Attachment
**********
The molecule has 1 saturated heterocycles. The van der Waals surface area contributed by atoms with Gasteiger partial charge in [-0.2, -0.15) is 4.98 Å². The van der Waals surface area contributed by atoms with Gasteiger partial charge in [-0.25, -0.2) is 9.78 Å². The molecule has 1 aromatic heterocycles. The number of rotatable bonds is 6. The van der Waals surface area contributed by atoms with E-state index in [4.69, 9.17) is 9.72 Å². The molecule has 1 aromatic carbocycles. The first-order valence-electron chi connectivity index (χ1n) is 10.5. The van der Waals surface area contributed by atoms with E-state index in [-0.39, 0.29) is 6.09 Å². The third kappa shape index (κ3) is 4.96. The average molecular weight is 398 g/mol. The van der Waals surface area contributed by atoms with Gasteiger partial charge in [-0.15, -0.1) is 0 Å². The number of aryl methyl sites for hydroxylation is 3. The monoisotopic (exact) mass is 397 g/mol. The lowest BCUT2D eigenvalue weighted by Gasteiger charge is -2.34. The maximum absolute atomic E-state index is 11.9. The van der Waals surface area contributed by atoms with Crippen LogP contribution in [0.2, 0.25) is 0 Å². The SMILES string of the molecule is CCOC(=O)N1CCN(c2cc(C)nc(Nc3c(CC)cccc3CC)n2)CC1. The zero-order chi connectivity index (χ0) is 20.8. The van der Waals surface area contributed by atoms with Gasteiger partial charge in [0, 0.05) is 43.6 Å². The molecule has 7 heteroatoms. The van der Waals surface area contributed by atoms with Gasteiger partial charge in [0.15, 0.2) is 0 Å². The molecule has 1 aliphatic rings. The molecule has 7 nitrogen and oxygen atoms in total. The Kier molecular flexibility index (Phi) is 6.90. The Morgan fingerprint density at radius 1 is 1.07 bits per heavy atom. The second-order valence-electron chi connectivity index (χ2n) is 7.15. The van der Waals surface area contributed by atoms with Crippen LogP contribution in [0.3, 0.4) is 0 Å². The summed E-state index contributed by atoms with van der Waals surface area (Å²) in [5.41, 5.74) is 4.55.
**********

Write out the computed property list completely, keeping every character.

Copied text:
The molecule has 1 saturated heterocycles. The van der Waals surface area contributed by atoms with Gasteiger partial charge in [-0.2, -0.15) is 4.98 Å². The van der Waals surface area contributed by atoms with Gasteiger partial charge in [-0.25, -0.2) is 9.78 Å². The molecule has 1 aromatic heterocycles. The number of rotatable bonds is 6. The van der Waals surface area contributed by atoms with E-state index in [4.69, 9.17) is 9.72 Å². The molecule has 1 aromatic carbocycles. The first-order valence-electron chi connectivity index (χ1n) is 10.5. The van der Waals surface area contributed by atoms with E-state index in [-0.39, 0.29) is 6.09 Å². The third kappa shape index (κ3) is 4.96. The average molecular weight is 398 g/mol. The van der Waals surface area contributed by atoms with Gasteiger partial charge in [-0.15, -0.1) is 0 Å². The number of aryl methyl sites for hydroxylation is 3. The monoisotopic (exact) mass is 397 g/mol. The lowest BCUT2D eigenvalue weighted by Gasteiger charge is -2.34. The maximum absolute atomic E-state index is 11.9. The van der Waals surface area contributed by atoms with Crippen LogP contribution in [0.2, 0.25) is 0 Å². The SMILES string of the molecule is CCOC(=O)N1CCN(c2cc(C)nc(Nc3c(CC)cccc3CC)n2)CC1. The zero-order chi connectivity index (χ0) is 20.8. The van der Waals surface area contributed by atoms with Gasteiger partial charge in [0, 0.05) is 43.6 Å². The molecule has 7 heteroatoms. The van der Waals surface area contributed by atoms with Gasteiger partial charge in [0.15, 0.2) is 0 Å². The molecule has 1 aliphatic rings. The molecule has 7 nitrogen and oxygen atoms in total. The Kier molecular flexibility index (Phi) is 6.90. The Morgan fingerprint density at radius 1 is 1.07 bits per heavy atom. The second-order valence-electron chi connectivity index (χ2n) is 7.15. The van der Waals surface area contributed by atoms with Crippen LogP contribution in [0.3, 0.4) is 0 Å². The summed E-state index contributed by atoms with van der Waals surface area (Å²) in [5.41, 5.74) is 4.55.